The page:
Many Caucasian missionary workers were in Japan before the war. Just before the Pacific war, missionaries returned safely back to Canada. They were Japanese speakers so the transition to aid the Nikkei in the internment camps went rather smoothly. The Women’s Missionary Society had to establish education in the camps since B.C. government denied funding education to Nikkei students. Gwen Suttie and Hide Hyodo established the curriculum and found buildings to be used as school classrooms in Slocan and New Denver. Grace Tucker, an Anglican, offered social services and family welfare. Anglican Church provided kindergarten class while the United Church offered elementary and high school in Tashme. Reverend Kosaburo Shimizu went to Kaslo. In Greenwood, Madeline Bock and Grace Namba started United Church kindergarten and C.G.I.T. for young girls.
For those Nikkei families who chose to go to Ontario, Gwen Suttie and Grace Tucker helped the families to relocate east and oversaw the welfare of their parishioners in the Toronto area. As well, these church groups wrote letters of protest to the federal government that enforcing discriminatory laws were unjust. The publicity helped gain more sympathetic followers. Finally, the government rescinded in 1949, and Nikkei were given equal rights to be Canadians. Too bad that these religious groups were not governing the country. If B.C. and federal government passed these Draconian laws just to get more votes, it is indeed tragic.
When federal government issued the ultimatum, “Go east or go to Japan”, the City of Greenwood, Board of Trade and Mayor McArthur protested this discriminatory bill to keep the Japanese Canadians from relocating again. New Denver followed when J.C. Harris of Harris Ranch wrote a letter of protest to the government stating that their new residents were law-abiding and productive. Thus, many Nikkei families made Greenwood and New Denver their hometown. Camps in Tashme, Lemon Creek, Popoff, East Lillooet, and Bay Farm were dismantled and the shacks sold. They became empty fields once again.
For those families who chose to go to Manitoba and Ontario when the ultimatum was enforced, mostly the Jewish shop and company owners would hire the desperate, job-seeking Nikkei. When they found out how good the labour force was, the owners scoured the city to recruit and hire more reliable, skilled Japanese Canadians. Life for the Nikkei started all over again after a setback of seven years, compared to the Japanese Americans who were able to return to the coast in 1945.
National Association of Japanese Canadian:
National Association of Japanese Canadian (NAJC) members headed by President Art Miki helped win the redress for the Nikkei community in 1988. It wasn’t so much about the compensation, but the fact that Canadian government’s discriminatory laws against an ethnic group came to the forefront. Cultural centres were built in Burnaby and Toronto. The Nikkei Internment Memorial Centre in New Denver was created with the redress grant. Nikkei communities resurfaced all across Canada as a result.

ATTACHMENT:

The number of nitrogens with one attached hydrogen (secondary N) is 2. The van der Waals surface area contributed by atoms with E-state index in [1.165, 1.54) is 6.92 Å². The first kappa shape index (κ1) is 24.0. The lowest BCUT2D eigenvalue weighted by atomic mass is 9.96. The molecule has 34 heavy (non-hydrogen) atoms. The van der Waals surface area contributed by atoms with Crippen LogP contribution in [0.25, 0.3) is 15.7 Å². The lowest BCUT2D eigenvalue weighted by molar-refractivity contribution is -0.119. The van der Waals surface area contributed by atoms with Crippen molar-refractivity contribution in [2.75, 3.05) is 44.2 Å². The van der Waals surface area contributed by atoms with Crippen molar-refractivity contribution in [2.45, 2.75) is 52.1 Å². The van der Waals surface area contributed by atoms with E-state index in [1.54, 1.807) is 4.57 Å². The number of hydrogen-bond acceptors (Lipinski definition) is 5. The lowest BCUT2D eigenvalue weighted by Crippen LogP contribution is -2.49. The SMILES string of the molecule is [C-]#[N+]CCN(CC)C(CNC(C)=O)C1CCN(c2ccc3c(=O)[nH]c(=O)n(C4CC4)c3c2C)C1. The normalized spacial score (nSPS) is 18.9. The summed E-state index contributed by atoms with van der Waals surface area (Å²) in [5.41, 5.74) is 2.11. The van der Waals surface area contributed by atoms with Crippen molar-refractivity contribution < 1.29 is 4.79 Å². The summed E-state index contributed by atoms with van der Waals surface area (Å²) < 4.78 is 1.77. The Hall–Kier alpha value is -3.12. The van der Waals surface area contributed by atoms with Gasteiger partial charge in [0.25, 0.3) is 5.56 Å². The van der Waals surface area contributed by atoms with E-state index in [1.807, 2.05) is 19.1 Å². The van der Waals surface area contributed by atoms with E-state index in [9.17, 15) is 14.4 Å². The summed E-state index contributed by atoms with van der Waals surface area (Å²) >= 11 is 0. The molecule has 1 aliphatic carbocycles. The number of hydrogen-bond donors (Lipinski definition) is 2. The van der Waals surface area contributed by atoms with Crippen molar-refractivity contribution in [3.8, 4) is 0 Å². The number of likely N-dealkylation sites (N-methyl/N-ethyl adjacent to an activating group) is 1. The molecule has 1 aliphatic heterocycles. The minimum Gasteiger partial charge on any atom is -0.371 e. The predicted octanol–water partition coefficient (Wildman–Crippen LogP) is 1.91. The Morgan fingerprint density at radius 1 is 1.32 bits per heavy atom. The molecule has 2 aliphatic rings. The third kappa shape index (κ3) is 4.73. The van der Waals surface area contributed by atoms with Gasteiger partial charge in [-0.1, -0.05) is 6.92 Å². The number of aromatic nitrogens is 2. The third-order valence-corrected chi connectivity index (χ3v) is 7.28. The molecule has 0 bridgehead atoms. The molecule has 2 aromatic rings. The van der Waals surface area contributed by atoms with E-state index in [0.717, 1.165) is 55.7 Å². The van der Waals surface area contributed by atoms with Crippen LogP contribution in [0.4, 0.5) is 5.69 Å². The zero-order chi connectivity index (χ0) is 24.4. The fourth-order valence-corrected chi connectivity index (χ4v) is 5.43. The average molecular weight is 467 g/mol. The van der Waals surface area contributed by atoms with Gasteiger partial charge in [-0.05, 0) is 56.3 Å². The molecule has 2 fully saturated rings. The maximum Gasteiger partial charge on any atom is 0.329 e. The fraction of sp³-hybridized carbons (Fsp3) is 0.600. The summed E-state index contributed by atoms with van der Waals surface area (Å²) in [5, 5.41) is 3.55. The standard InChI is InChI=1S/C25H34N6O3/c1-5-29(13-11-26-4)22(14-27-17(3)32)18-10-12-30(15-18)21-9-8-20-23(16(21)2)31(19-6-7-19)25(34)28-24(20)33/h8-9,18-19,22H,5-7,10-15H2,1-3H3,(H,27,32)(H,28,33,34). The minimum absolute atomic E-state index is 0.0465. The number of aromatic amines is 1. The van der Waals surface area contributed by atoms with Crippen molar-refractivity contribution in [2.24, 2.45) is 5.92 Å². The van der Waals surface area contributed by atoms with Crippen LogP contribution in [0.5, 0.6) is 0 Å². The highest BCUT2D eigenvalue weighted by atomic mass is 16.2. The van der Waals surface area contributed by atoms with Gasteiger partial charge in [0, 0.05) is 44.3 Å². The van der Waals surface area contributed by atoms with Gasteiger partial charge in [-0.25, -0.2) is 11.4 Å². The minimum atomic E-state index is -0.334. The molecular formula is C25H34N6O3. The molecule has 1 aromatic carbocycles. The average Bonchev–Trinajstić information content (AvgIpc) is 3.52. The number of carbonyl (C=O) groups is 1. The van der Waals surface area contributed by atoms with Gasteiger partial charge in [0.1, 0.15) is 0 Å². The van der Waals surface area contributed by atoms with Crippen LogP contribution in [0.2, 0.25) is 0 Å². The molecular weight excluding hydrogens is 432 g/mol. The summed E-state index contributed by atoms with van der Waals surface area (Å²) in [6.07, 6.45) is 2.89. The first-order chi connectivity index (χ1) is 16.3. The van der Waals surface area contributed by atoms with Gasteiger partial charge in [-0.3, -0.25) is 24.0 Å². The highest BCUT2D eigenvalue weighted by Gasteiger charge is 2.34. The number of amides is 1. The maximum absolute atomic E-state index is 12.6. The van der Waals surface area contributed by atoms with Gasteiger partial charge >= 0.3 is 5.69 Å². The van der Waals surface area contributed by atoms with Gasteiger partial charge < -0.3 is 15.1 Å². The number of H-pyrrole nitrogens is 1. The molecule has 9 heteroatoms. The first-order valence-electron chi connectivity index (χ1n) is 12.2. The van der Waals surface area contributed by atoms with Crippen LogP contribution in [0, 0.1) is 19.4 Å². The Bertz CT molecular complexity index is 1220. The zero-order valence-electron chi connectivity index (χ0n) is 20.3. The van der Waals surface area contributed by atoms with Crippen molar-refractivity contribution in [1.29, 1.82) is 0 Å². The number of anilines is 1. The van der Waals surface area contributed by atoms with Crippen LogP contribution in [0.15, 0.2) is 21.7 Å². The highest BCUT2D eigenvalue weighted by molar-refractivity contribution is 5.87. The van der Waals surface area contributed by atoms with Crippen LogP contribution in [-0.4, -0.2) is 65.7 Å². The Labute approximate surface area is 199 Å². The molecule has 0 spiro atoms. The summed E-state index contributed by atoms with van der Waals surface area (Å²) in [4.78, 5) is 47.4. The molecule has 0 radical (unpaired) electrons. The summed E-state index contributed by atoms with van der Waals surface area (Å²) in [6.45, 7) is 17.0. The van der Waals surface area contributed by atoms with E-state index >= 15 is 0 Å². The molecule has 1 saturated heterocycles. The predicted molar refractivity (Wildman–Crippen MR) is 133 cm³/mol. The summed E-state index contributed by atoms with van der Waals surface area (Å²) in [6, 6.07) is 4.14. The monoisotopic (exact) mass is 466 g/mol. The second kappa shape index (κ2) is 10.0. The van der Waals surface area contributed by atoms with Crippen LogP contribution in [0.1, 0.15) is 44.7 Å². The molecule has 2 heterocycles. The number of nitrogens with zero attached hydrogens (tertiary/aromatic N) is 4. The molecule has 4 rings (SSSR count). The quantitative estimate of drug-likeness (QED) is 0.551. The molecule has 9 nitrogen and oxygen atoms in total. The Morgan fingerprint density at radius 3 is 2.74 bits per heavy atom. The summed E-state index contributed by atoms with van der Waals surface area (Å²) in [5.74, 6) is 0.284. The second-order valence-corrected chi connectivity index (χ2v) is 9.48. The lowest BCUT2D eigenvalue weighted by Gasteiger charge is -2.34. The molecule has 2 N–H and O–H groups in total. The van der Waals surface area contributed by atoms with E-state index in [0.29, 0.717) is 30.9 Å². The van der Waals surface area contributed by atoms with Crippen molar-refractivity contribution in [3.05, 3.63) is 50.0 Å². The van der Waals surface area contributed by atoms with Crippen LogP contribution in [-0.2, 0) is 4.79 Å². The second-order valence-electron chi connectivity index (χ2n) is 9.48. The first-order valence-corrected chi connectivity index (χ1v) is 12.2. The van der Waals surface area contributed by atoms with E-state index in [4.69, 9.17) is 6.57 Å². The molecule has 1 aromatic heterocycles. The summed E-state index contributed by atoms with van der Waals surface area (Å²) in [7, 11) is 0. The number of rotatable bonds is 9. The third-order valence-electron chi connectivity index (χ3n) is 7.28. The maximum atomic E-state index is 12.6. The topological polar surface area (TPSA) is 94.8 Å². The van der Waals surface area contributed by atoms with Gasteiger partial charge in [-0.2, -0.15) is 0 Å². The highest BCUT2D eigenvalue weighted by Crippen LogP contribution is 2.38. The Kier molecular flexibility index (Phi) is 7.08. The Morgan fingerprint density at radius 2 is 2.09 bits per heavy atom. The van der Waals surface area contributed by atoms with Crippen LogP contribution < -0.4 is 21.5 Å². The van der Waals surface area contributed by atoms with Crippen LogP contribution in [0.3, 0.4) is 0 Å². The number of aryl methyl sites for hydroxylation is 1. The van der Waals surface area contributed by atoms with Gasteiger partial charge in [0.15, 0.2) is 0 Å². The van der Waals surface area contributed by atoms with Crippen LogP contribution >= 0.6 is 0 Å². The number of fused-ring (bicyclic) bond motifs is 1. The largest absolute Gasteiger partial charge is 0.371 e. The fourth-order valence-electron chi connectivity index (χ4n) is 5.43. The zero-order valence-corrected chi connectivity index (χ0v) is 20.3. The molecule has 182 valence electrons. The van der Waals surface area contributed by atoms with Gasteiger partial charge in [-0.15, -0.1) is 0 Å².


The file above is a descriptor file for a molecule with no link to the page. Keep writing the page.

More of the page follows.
The Russian-Ukrainian Doukhobors were pacifists who did not bear arms for Russia. Thus, they were persecuted so they fled to Canada. The religious group settled in the Slocan-Castlegar area of Krestova and Brilliant. Most were self-sufficient farmers. When the Japanese Canadians were sent to internment camps in the Slocan Valley, these sympathetic Doukhobors came to sell their fruits and vegetables. Seeing this transaction, the BC Security Commission who oversaw the camps put a blockade to keep the farmers out. BCSC did not wish to make it too comfortable for the internees or else they would have no desire to leave B.C. In the night, the Nikkei teenagers took down the blockade of beams and logs!
The Red Cross supplied basic necessities like rice and soy sauce to the camps.
Finally, the Issei and Nisei’s resiliency, resourcefulness, and determination proved to be great role models for the younger Sansei and Yonsei to be hard working, law-abiding Canadian citizens.
The early immigrants from Japan in the late 1800’s came to Canada without knowing the customs and culture, survived making less than minimum wage, raised a family, fought and turned back the anti-Asian mob in the infamous Powell Street Riot in 1907, fought for Canada in WWI even though they were denied enlisting in B.C., and they had to travel to Alberta to sign up, endured the Great Depression, and the War Measures Act that forcibly removed them to internment camps. Through it all, they have been model Canadian citizens. The torch has been passed.
Chuck Tasaka is the grandson of Isaburo and Yorie Tasaka. Chuck’s father was 4th in a family of 19. Chuck was born in Midway, B.C., and grew up in Greenwood, B.C. until he graduated from high school. Chuck attended University of B.C. and graduated in 1968. After retirement in 2002, he became interested in Nikkei history.
[Editor’s Note] This article was originally published in May 2019, in Discover Nikkei at <www.discovernikkei.org>, which is managed by the Japanese American National Museum in Los Angeles.